Commission on Fiscal Responsibility and Reform Co-Chairmen Alan Simpson,… (Harry Hamburg / Associated…)
In my column on Sunday, I reported conflicting advice to voters from Alan Simpson and Erskine Bowles, the co-chairmen of President Obama’s commission on reducing the national debt. Simpson, a Republican and a former senator from Wyoming, said he thinks GOP candidate Mitt Romney is more likely to succeed at forging a long-term budget compromise than Obama. Bowles, a Democrat who served as Bill Clinton’s White House chief of staff, said he thinks Obama is more likely to succeed.
But let’s assume for a moment that the polls are right and that Obama is about to win a second term. Won’t he run into a stone wall of opposition from Republicans in Congress, who have made resistance of tax hikes the core doctrine of their party?
Not necessarily, Simpson and Bowles told me. They’ve been working quietly with members of Congress from both parties, and they think a compromise that includes increased tax revenues is possible.
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“We’ve got 48 senators from both parties meeting on it,” Simpson told me. “We’ve talked with something like 150 House members, about 70 Democrats and 80 Republicans.”
“I’ve seen an increasing number of Republicans come forward and publicly state that there have to be revenue increases,” Bowles said. “And we’ve seen movement on the part of Democrats, in the form of greater acknowledgment that we have to slow the rate of growth of healthcare spending.”
Are they whistling in the dark? Not entirely. In the past few weeks, several Republicans have stepped forward to say they would agree to increased tax revenues if that was the price of avoiding deep cuts in defense spending. “Everybody knows what the solution is, and that’s Simpson-Bowles,” Sen. John S. McCain (R-Ariz.), the party’s 2008 presidential nominee, said on Bloomberg television last month.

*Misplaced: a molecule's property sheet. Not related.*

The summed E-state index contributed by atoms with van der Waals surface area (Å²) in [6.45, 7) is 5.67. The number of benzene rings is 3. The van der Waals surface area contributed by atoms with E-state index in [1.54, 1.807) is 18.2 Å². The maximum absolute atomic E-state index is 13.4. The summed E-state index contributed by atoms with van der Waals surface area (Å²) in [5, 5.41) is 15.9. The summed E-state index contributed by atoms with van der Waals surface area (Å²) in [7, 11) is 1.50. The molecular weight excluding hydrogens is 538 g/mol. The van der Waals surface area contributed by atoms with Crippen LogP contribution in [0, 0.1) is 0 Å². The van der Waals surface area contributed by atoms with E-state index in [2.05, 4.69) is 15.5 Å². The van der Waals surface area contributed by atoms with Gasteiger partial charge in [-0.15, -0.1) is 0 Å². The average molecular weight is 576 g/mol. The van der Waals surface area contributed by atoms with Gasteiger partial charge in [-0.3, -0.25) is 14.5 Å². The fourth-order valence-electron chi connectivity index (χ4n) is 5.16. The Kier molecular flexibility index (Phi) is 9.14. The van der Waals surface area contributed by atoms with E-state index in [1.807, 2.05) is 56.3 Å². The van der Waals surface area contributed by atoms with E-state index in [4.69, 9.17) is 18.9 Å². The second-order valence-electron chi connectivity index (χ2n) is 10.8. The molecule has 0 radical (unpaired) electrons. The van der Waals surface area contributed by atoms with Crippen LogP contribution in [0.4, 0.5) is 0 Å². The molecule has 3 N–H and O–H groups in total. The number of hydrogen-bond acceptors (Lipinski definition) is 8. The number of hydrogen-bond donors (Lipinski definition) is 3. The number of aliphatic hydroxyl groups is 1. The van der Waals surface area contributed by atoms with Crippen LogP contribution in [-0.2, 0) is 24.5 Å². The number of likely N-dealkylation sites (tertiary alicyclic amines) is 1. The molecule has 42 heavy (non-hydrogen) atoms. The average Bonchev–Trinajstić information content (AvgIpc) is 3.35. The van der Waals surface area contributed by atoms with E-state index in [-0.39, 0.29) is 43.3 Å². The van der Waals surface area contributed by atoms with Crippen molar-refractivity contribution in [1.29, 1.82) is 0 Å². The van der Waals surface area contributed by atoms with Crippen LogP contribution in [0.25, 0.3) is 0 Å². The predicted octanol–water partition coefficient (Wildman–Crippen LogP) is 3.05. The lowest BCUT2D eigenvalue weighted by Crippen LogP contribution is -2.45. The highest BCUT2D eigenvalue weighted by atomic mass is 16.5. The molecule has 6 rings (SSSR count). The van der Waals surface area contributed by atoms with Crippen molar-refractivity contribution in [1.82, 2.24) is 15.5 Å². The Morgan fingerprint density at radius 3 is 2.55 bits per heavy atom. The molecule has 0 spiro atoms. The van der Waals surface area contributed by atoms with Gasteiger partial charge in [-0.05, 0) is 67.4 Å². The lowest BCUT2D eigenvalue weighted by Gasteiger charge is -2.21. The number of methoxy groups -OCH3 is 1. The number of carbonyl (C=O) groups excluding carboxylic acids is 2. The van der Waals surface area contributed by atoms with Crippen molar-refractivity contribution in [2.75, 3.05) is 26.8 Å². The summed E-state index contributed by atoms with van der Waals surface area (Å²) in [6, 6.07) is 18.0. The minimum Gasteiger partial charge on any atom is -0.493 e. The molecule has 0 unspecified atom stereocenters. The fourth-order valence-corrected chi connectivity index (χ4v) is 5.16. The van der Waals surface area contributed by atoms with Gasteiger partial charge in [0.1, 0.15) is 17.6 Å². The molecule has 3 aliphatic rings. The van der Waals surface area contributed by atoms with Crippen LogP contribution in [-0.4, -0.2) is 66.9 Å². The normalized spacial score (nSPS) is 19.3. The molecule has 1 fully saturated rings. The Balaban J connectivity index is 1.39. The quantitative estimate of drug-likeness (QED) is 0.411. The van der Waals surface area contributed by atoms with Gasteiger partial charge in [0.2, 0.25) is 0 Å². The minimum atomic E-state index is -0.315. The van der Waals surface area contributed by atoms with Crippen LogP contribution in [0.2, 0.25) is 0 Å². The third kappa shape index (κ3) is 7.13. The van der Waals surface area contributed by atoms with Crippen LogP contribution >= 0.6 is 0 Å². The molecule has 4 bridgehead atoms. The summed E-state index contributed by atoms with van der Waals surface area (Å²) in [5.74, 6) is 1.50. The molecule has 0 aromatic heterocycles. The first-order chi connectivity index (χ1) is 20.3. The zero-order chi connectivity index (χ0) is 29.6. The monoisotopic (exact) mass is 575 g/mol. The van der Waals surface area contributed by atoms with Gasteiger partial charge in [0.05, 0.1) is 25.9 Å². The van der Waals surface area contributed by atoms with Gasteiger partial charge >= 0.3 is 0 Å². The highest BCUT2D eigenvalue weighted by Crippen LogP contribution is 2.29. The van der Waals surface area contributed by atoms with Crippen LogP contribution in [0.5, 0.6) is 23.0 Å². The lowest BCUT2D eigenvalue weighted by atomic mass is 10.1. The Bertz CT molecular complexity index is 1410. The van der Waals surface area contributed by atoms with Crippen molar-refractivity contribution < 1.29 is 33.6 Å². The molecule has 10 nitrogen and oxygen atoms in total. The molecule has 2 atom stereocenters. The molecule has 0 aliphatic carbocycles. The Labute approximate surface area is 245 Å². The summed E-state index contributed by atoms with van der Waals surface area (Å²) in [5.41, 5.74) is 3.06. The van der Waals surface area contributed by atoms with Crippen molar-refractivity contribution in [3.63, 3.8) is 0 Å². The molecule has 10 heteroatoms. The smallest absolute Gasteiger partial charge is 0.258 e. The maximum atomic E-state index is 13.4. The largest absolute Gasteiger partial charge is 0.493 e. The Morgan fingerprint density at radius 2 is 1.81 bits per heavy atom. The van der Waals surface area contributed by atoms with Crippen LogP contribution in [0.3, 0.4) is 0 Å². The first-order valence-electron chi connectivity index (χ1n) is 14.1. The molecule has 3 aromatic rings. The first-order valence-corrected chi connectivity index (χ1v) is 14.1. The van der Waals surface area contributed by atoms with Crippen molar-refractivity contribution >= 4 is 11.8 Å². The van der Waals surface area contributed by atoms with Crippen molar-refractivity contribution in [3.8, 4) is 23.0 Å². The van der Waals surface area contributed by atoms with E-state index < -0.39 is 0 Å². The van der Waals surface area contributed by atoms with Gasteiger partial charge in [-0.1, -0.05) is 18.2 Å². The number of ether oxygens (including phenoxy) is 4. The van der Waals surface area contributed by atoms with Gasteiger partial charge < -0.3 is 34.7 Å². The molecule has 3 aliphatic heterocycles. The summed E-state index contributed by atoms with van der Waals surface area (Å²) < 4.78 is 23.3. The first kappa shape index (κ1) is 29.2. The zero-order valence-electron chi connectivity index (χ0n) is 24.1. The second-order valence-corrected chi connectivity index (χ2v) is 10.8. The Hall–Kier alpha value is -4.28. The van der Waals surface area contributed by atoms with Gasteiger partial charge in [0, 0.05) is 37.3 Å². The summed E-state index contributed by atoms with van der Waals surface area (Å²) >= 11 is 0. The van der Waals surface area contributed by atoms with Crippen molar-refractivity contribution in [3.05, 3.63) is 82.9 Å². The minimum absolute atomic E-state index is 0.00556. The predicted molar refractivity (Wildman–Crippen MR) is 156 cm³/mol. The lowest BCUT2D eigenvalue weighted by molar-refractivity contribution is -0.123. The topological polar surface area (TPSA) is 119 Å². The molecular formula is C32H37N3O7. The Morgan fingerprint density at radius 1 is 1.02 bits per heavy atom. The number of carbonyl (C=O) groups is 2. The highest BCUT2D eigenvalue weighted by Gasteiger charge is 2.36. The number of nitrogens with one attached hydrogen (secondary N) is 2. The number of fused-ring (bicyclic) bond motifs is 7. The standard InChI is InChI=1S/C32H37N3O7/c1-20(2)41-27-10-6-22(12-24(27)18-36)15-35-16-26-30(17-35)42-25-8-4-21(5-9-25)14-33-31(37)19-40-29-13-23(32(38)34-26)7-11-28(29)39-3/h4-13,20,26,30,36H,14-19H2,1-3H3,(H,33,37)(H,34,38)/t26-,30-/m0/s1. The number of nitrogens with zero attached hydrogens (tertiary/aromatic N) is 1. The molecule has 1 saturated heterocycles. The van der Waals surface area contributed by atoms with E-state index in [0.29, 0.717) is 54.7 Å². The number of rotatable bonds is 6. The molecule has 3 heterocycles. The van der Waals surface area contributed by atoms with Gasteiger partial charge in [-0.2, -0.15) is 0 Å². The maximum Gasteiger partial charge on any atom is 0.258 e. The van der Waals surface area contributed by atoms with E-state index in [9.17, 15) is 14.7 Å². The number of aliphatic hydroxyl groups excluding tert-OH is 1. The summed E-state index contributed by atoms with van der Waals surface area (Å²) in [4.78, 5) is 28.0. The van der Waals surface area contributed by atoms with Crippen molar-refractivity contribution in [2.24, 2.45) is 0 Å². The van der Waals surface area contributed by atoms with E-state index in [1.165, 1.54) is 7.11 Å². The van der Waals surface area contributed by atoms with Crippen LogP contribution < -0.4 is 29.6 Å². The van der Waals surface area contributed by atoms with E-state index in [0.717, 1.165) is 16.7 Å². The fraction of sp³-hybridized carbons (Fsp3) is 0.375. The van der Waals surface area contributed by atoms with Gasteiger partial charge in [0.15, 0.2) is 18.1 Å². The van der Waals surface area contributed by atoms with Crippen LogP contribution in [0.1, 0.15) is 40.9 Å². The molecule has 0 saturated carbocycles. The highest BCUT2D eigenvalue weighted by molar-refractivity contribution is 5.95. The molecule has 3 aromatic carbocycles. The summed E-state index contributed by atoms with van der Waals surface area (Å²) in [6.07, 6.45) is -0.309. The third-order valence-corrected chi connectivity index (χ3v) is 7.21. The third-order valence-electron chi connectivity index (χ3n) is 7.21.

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On the other side of the aisle, the Senate’s second-ranking Democrat, Sen. Dick Durbin (D-Ill.), has also said the Simpson-Bowles proposal is the logical starting point for the fiscal deals Congress will have to make after election day. Durbin, a member of the Simpson-Bowles commission, voted in favor of the proposal that would have slashed long-term spending and increased tax revenue.
Easier said than done, of course. But the Simpson-Bowles proposal does offer Republicans an exit route from their insistence that taxes cannot be raised: It offers lower tax rates on ordinary income, even as it eliminates or cuts a slew of preferential tax rates and tax deductions.
There will be titanic battles over all the details, especially the Simpson-Bowles proposals to end the preferential tax rates on capital gains and dividends and to limit tax deductions on mortgage interest and charitable contributions. But even before the presidential election, cracks in the Republican wall of resistance to tax increases have begun to appear.
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